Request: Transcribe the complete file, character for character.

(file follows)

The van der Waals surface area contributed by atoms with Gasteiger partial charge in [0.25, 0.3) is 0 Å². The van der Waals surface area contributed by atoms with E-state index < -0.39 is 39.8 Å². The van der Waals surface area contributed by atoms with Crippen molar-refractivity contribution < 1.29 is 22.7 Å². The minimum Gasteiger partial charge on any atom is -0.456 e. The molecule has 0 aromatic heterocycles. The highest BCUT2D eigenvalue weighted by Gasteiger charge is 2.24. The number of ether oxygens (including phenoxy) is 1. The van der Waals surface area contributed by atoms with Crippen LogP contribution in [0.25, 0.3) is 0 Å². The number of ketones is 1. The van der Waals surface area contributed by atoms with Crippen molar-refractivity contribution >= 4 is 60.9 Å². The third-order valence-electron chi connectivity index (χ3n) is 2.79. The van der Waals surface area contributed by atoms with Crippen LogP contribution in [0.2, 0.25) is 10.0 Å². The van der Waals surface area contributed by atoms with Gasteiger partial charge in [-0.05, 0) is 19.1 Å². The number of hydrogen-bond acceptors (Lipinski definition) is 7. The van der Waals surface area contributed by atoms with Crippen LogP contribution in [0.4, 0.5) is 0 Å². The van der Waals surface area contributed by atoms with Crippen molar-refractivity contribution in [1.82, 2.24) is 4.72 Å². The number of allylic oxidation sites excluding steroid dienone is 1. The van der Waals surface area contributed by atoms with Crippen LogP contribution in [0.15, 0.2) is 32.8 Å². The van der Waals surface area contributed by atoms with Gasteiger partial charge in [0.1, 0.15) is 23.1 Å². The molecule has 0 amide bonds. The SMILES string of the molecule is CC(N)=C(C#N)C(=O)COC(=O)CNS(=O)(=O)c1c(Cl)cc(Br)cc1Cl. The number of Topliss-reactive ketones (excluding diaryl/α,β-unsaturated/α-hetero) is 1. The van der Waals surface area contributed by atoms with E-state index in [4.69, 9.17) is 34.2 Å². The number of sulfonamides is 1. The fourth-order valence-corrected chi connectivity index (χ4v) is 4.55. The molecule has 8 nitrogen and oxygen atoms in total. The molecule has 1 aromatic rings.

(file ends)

The van der Waals surface area contributed by atoms with Gasteiger partial charge in [0.25, 0.3) is 0 Å². The van der Waals surface area contributed by atoms with E-state index < -0.39 is 39.8 Å². The van der Waals surface area contributed by atoms with Crippen molar-refractivity contribution < 1.29 is 22.7 Å². The minimum Gasteiger partial charge on any atom is -0.456 e. The molecule has 0 aromatic heterocycles. The highest BCUT2D eigenvalue weighted by Gasteiger charge is 2.24. The number of ether oxygens (including phenoxy) is 1. The van der Waals surface area contributed by atoms with Crippen LogP contribution in [0.25, 0.3) is 0 Å². The number of ketones is 1. The van der Waals surface area contributed by atoms with Crippen molar-refractivity contribution >= 4 is 60.9 Å². The third-order valence-electron chi connectivity index (χ3n) is 2.79. The van der Waals surface area contributed by atoms with Crippen LogP contribution in [0.2, 0.25) is 10.0 Å². The van der Waals surface area contributed by atoms with Gasteiger partial charge in [-0.05, 0) is 19.1 Å². The number of hydrogen-bond acceptors (Lipinski definition) is 7. The van der Waals surface area contributed by atoms with Crippen LogP contribution in [0.4, 0.5) is 0 Å². The van der Waals surface area contributed by atoms with Crippen molar-refractivity contribution in [1.82, 2.24) is 4.72 Å². The number of allylic oxidation sites excluding steroid dienone is 1. The van der Waals surface area contributed by atoms with Crippen LogP contribution in [0.15, 0.2) is 32.8 Å². The van der Waals surface area contributed by atoms with Gasteiger partial charge in [0.1, 0.15) is 23.1 Å². The molecule has 0 amide bonds. The SMILES string of the molecule is CC(N)=C(C#N)C(=O)COC(=O)CNS(=O)(=O)c1c(Cl)cc(Br)cc1Cl. The number of Topliss-reactive ketones (excluding diaryl/α,β-unsaturated/α-hetero) is 1. The van der Waals surface area contributed by atoms with E-state index in [4.69, 9.17) is 34.2 Å². The number of sulfonamides is 1. The fourth-order valence-corrected chi connectivity index (χ4v) is 4.55. The molecule has 8 nitrogen and oxygen atoms in total. The molecule has 1 aromatic rings.